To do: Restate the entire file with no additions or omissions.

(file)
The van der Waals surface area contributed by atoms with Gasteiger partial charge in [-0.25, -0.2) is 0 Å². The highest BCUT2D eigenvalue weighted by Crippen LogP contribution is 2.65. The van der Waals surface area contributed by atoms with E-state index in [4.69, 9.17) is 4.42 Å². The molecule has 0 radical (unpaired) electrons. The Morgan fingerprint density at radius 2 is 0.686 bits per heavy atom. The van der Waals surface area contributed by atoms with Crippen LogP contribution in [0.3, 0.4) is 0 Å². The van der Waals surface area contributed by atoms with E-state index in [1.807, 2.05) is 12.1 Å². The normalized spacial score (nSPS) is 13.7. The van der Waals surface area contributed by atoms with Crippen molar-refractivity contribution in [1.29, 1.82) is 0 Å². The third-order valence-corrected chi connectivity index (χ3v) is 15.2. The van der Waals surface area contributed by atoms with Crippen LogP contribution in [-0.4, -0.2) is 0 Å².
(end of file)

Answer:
The van der Waals surface area contributed by atoms with Gasteiger partial charge in [-0.25, -0.2) is 0 Å². The highest BCUT2D eigenvalue weighted by Crippen LogP contribution is 2.65. The van der Waals surface area contributed by atoms with E-state index in [4.69, 9.17) is 4.42 Å². The molecule has 0 radical (unpaired) electrons. The Morgan fingerprint density at radius 2 is 0.686 bits per heavy atom. The van der Waals surface area contributed by atoms with Crippen LogP contribution in [0.3, 0.4) is 0 Å². The van der Waals surface area contributed by atoms with E-state index in [1.807, 2.05) is 12.1 Å². The normalized spacial score (nSPS) is 13.7. The van der Waals surface area contributed by atoms with Crippen molar-refractivity contribution in [1.29, 1.82) is 0 Å². The third-order valence-corrected chi connectivity index (χ3v) is 15.2. The van der Waals surface area contributed by atoms with Crippen LogP contribution in [-0.4, -0.2) is 0 Å².